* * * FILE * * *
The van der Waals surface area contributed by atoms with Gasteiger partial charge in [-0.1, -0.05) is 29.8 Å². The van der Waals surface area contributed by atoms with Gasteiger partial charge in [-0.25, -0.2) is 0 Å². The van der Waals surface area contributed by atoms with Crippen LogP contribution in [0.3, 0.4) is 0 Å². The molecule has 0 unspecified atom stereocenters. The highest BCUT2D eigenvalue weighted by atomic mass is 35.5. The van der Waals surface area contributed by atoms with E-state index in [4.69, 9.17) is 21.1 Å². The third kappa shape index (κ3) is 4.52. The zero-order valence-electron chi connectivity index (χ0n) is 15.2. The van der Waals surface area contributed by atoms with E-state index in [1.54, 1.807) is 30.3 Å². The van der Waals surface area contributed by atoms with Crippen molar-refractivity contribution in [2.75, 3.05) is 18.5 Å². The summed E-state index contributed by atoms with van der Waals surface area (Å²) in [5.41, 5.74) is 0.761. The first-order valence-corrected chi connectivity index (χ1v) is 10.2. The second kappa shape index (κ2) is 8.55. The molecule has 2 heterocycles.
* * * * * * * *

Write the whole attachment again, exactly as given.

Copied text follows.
The van der Waals surface area contributed by atoms with Gasteiger partial charge in [-0.1, -0.05) is 29.8 Å². The van der Waals surface area contributed by atoms with Gasteiger partial charge in [-0.25, -0.2) is 0 Å². The van der Waals surface area contributed by atoms with Crippen LogP contribution in [0.3, 0.4) is 0 Å². The molecule has 0 unspecified atom stereocenters. The highest BCUT2D eigenvalue weighted by atomic mass is 35.5. The van der Waals surface area contributed by atoms with E-state index in [4.69, 9.17) is 21.1 Å². The third kappa shape index (κ3) is 4.52. The zero-order valence-electron chi connectivity index (χ0n) is 15.2. The van der Waals surface area contributed by atoms with E-state index in [1.54, 1.807) is 30.3 Å². The van der Waals surface area contributed by atoms with Crippen molar-refractivity contribution in [2.75, 3.05) is 18.5 Å². The summed E-state index contributed by atoms with van der Waals surface area (Å²) in [5.41, 5.74) is 0.761. The first-order valence-corrected chi connectivity index (χ1v) is 10.2. The second kappa shape index (κ2) is 8.55. The molecule has 2 heterocycles.